Today’s reflection is from Perkins student Matthew Bell, Master of Divinity degree candidate (2017):
Today was non-stop. We skipped lunch in favor of getting to the Bridgman Development Centre! It’s a ministry of hope (“Timba” in Zulu) of the United Congregational Church of South Africa. The leaders there were gracious and welcoming.
Every day around 2 p.m., children from the neighborhood come to Bridgman to study, worship, and fellowship before their parents pick them up.Today, we led them in worship. Somehow, we were not aware we were responsible for this task, so we designed a worship service for kids in under five minutes, music and all! Thanks to Perkins’ outstanding quality of theological education, it was a success. In return, the children sang a few songs for us. This is where the message of hope truly rang out. Their song “Look at the mountain” and “Never can you say that you love, if you don’t give it away” were sung with such heart, and it brought a tear to my eye, really.
This is in Soweto, what used to be, and very much still is, a poor “township” which was decaying during apartheid and hasn’t improved much today. Desmond Tutu and the beloved leader Nelson Mandela lived in Soweto. These two Nobel Peace Prize winners even lived on the same street! So, we couldn’t pass up a visit to the Mandela house! It was small and overcrowded but worth the ticket. Since it was over quickly this meant a little time for shopping. But before we could do that a group of tribal dancers began a routine from which we could not look away. Jonathan Allen asked for a dance lesson, and I couldn’t help but join in. We’ll show you if you ask when we get back.
Mandela and Tutu’s legacy — and why his house is so venerated — is because the suffering experienced by the people in Soweto, and all across South Africa during apartheid, was desperate and in need of liberation. Soweto is known for an event occurring in 1976 called the Soweto Uprising. It was the occasion of the death of Hector Pieterson, a 12-year-old boy who was participating in a protest march against the government policy that all people in Bantu (black) schools learn Afrikaans. This was the epitome of oppression and so was resisted.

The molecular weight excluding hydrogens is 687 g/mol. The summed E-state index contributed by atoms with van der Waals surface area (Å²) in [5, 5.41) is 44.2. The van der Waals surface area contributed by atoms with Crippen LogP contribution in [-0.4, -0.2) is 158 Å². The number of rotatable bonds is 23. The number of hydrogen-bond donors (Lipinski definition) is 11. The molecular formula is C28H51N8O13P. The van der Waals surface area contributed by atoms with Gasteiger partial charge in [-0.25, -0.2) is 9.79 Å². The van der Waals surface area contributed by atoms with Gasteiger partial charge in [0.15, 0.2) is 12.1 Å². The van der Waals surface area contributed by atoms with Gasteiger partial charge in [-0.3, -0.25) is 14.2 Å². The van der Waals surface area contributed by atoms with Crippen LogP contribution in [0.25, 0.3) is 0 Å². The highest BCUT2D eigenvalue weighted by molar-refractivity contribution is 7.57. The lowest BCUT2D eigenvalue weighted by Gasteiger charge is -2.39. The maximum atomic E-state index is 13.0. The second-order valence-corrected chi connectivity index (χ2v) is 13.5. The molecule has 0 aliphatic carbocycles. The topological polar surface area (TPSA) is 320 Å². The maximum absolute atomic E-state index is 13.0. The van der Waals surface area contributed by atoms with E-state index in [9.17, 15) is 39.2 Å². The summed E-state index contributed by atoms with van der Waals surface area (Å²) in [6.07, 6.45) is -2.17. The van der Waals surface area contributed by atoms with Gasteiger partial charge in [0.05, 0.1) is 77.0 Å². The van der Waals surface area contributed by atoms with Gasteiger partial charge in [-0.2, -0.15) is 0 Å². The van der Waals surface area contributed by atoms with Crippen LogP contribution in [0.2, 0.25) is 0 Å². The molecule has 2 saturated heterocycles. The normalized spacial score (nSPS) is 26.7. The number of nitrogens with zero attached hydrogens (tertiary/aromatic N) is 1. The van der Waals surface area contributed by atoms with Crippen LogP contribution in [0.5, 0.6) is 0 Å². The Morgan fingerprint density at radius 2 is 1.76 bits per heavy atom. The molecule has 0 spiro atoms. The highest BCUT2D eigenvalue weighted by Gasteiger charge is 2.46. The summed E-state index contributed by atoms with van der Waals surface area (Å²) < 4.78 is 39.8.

Another law of apartheid government was that black folks could not gather in groups of more than five. Well, a protest march is definitely more than five; this one was 15,000. On these grounds it was illegal for them to gather, and so police enforced the law by shooting live rounds into the crowd of unarmed school children, one of whom was Pieterson.
An iconic photo of a boy carrying Pieterson’s body is the centerpiece for the Hector Pieterson museum and monument. After we toured the museum, we went outside to his monument, where other tour groups were lingering and construction workers were hammering. In the midst of all this our group took a moment of silent prayer and offered up praise to God for Pieterson and all the youth in Soweto. Our bursting of rhythmic praise caught the attention of the people around us and even got our tour guide riled up. This brought yet another tear to my eye. When we got back into the tour van someone said, “A lot just happened.” And she was right.
After this we toured Regina Mundi (Queen of the World) Catholic Church. For a while this church, the largest Catholic Church in all of South Africa, was home to Desmond Tutu. It was where the protestors of the Soweto Uprising went after the shooting. They knew they would not be shot within a church. However, this did not stop the police from shooting the church. Today, it still has bullet holes in the ceiling from where they were shot through the stained glass windows in 1976. Police also came in and broke the altar table.
New stained glass has been put in, retelling the story of the uprising. In one of the last stained glass windows is Nelson Mandela representing his leadership and crucial role in liberation from apartheid and these kinds of injustices. Juxtaposed to all of this, just beneath the stained glass, are all the Stations of the Cross. This is a great juxtaposition because the story of Jesus is not so different from the story of Soweto. Considering the story of Jesus results in heavenly glory, I assume the same will be for Soweto.
So, there are signs of despair and decay in South Africa: confusion regarding identity, poverty next to super wealth, racial discrimination, and human trafficking. But there are signs of hope too: activists who have the courage to say what we’re all thinking, children in church who will grow up to love and forgive, and churches committed to suffering alongside those who need to know they are beloved children of God.